The view in North Little Rock.
After the storm
After every winter storm, there's concerns about what to do with what was left behind.
Maumelle Mayor Caleb Norris said the city has a plan for that.
"Typically after a big storm," Norris said previously. The city "has a policy where we will pick up things we wouldn't normally pick up."
An example might be a big limb that came down because of snow and ice earlier this month.
"So we may not pick up big branches without a special pickup that charges," Norris said. "That's not the case after a storm. We will pick those things up complimentary, you just have to call public works and schedule it."
The number for public works is 501-851-2512.
Legislature makes mobile gambling legal
Wanna bet on it?
The assumption is that you will and the Arkansas legislature followed suit as they approved a measure that would allow Arkansans to have legal, mobile sports betting on their phones and other devices.
As bookies.com pointed out, in a piece you can read in full by clicking here, it isn’t just for March Madness, that begins next month.
“The 10-day filing period that Arkansas needs to wait through is actually scheduled to expire prior to the start of the Men's SEC Tournament on March 9,” the report said. Meaning it would allow “Arkansas Razorbacks fans to bet on their team” when the tournament starts in Florida.
Sports betting in Arkansas, currently legal in the state’s casinos, generated $69 million in the 2020-21 fiscal year and the number will only go up once it is as easy as tapping a button on your phone.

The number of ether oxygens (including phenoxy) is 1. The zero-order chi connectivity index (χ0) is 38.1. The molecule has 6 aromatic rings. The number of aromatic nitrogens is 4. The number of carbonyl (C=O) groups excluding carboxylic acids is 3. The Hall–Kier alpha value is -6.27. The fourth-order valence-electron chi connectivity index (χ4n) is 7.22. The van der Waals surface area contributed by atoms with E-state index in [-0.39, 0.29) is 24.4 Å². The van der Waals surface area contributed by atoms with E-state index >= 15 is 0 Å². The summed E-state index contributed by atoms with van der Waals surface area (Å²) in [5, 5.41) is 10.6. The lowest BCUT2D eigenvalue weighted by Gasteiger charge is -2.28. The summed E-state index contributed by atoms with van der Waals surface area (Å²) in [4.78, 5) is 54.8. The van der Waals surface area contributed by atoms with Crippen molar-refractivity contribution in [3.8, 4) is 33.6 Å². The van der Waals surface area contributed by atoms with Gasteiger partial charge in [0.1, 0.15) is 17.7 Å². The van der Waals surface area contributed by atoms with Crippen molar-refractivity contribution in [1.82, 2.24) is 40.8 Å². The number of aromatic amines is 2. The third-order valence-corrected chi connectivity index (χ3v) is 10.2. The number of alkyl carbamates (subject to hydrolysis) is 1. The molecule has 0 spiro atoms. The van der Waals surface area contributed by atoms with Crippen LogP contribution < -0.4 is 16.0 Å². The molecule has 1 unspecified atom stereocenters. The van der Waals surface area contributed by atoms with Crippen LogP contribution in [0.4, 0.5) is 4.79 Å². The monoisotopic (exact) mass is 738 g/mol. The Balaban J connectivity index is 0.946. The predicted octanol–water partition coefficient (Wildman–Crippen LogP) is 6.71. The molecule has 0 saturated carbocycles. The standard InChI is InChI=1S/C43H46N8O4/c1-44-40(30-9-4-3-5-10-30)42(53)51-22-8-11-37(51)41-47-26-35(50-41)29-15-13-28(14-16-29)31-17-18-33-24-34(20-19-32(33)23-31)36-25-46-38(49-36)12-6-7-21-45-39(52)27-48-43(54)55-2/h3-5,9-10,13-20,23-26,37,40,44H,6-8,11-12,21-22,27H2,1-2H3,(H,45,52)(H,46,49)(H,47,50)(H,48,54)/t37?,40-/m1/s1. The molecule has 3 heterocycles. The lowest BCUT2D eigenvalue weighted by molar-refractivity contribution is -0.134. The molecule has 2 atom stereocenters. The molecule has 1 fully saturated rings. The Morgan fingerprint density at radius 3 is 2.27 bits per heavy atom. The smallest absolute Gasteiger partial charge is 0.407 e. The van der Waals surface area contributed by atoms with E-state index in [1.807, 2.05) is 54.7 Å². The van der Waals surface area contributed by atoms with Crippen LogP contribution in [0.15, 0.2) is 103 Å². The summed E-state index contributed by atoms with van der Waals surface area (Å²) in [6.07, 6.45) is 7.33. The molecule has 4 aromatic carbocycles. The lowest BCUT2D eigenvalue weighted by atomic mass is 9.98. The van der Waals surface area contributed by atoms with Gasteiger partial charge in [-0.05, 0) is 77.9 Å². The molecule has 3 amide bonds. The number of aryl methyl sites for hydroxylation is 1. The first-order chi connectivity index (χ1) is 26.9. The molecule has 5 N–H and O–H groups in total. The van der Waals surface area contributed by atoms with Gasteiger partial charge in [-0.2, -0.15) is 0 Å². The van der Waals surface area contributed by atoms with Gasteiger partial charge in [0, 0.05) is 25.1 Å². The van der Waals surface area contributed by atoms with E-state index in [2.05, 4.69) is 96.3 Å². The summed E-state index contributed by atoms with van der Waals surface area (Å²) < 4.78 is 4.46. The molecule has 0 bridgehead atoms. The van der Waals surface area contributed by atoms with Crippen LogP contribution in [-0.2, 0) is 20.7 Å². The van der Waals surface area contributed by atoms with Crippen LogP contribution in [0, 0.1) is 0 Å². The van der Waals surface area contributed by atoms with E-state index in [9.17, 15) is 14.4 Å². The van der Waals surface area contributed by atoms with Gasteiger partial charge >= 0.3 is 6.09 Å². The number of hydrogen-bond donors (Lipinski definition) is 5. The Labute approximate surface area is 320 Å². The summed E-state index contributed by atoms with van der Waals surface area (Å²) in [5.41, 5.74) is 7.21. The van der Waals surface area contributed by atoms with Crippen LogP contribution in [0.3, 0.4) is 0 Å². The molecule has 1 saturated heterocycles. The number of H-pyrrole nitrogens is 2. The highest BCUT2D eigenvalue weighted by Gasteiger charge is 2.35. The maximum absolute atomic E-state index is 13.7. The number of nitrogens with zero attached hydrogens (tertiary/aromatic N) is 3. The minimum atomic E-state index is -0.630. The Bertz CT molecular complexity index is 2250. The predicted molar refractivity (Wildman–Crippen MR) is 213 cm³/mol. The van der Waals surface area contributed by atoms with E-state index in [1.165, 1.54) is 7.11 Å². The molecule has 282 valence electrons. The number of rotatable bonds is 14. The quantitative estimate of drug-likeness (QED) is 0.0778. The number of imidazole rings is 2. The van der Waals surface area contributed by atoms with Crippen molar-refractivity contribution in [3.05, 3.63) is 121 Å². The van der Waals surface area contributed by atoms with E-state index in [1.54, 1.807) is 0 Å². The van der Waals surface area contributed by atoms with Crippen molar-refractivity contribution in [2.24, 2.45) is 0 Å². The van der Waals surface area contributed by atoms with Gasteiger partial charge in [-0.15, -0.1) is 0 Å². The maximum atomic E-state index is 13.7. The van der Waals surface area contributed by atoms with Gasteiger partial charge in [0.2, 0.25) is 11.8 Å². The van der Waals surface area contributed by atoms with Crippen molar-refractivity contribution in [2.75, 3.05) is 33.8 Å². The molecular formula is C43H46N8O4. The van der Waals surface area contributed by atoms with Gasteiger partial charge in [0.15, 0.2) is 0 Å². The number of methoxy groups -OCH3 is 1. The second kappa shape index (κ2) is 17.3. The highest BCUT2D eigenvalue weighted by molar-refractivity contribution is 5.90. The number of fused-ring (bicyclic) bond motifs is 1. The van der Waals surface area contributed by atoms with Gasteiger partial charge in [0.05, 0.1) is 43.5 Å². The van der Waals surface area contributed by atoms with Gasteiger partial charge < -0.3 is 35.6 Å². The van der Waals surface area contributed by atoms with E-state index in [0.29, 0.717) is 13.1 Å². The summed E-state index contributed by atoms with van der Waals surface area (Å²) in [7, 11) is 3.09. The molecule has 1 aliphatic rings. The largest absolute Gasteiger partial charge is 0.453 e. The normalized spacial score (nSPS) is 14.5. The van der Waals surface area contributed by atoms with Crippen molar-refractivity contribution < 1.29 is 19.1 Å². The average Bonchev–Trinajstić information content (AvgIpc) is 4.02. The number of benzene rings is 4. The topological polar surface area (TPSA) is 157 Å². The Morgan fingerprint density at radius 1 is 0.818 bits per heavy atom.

Arkansas’s measure is a little different though.
“Mobile betting was approved with a regulation which mandates that 51 percent of sports betting revenues must stay with the in-state casinos,” David Caraviello wrote for bookies.com. He noted that it was “a measure that national online sportsbook operators lobbied against” and that Arkansas stood in “stark contrast with rules in other states that have legalized sports betting, which typically keep less than 15 percent.”
It could mean some big numbers for casino owners here as Tennessee has mobile sports betting and it has generated more than $2 billion in revenue since it was legalized in 2020.
And if you think that, well people won’t bet that kind of money here. That simply isn’t true.
When former North Little Rock aldermen Sam Baggett and Cary Gaines were on federal trial in 2010 for, among other things, their involvement with George Thompson, who was a bookie and worked with the Colombo crime family. It was noted at the federal trial Thompson was handling bets as large as $25,000 on a single NBA game. FBI agents, who testified at the trial, never divulged who was making those bets but even more than a decade later, that memory is still bright.